We may not have it all together, but together we have it all.
I learned two new words today that sounded to me like they may become increasingly important in today’s world. I’m not sure how excited I am about the existence of these two new words, but I do recognize them as reality.
The first one was found in Bruce Tinsley’s Mallard Fillmore: mediocritorian. A character addressing his graduation audience said: “First, I’d like to thank this school for naming me the 2012 class mediocritorian and doing away with that valedictorian thing. Thank goodness we’ve put that kind of social Darwinism behind us.”
Sounds pretty ridiculous, doesn’t it. Worthy of a laugh, maybe. But is it really all that funny? To me, it sounds too real to be truly funny. We encourage our schools to promote kids who haven’t learned what was taught for the year. We don’t want to hurt a child’s feelings by holding him or her back or demanding passing performance, so we just promote them through grade after grade.
So what if we graduate high school seniors who don’t know basic English and math? The main thing is that we didn’t make them feel bad by demanding performance. Of course, they won’t be able to find or hold down meaningful jobs. They’ll be hurt by that. Their families will be hurt by that. Our nation’s economy will be hurt by that. But at least we didn’t hurt their feelings with a bunch of mean-spirited demands while they were in school.
Let’s all drink to the mediocritorians of the world.
I came across the second new word in an email: ineptocracy. It’s defined as a system of government wherein the least capable to lead are elected by the least capable of producing, and where the members of society least likely to sustain themselves or succeed, are rewarded with goods and services paid for by the confiscated wealth of a diminishing number of producers.
Isn’t this what has been going on in our nation for the last eighty years? We’ve turned our electoral process into a never-ending series of promises to give more and more to those whose votes we seek. We don’t concern ourselves with how we’re going to pay for all those promises or whether what we’re doing is right and wrong or what we’re doing to our nation, as long as we please those voters whose support we seek.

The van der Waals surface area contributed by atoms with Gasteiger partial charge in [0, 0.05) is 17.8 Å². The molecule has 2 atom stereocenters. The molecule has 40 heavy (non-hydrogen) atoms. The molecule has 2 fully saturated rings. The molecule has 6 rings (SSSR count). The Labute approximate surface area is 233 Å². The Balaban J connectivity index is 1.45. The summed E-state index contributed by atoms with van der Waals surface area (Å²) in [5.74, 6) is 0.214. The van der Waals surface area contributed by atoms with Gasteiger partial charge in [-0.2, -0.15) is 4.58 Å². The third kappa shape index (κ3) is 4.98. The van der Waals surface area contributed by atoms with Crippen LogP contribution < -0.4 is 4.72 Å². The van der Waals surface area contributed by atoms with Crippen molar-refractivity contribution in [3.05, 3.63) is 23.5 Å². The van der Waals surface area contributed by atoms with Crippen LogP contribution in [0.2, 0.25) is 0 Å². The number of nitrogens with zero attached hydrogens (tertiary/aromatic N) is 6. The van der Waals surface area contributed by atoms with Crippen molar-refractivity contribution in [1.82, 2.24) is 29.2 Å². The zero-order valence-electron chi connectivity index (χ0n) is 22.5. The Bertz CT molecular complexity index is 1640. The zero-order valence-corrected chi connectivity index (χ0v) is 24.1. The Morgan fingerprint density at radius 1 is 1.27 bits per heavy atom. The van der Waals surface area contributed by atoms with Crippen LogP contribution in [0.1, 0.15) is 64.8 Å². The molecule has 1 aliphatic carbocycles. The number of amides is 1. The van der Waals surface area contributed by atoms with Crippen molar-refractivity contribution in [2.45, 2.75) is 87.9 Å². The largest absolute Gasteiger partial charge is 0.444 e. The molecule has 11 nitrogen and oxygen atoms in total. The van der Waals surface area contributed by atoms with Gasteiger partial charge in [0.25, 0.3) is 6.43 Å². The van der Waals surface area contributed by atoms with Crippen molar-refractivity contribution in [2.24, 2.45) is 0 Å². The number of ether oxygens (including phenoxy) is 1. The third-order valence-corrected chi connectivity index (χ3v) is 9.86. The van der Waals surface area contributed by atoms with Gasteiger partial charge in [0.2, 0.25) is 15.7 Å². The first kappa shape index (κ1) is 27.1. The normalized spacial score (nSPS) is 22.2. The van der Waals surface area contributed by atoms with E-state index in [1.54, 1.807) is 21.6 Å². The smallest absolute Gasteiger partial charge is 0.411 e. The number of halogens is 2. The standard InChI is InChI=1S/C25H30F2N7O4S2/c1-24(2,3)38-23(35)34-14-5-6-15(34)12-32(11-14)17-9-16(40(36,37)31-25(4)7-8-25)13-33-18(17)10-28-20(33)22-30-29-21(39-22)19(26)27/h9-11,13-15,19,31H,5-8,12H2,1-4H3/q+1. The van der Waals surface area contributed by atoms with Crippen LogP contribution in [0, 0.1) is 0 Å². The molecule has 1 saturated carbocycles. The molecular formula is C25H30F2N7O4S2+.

Where are the George Washingtons, the Thomas Jeffersons, the James Madisons? Would any of these men be elected to the White House in today’s political arena? They’d be lucky to be mayors or county commissioners.
David N. Walker is a Christian father and grandfather, a grounded pilot and a near-scratch golfer who had to give up the game because of shoulder problems. A graduate of Duke University, he spent 42 years as a health insurance agent. Most of that career was spent in Texas, but for a few years he traveled many other states. He started writing about 20 years ago, and has six unpublished novels to use as primers on how NOT to write fiction. He is currently putting the finishing touches on his non-fiction Heaven Sent: 67 Stories of Godly Wisdom and Inspiration and starting his new fiction work—a series of novellas set during the period from 1860 to 1880.
Contact me at firstname.lastname@example.org or tweet me at @davidnwalkertx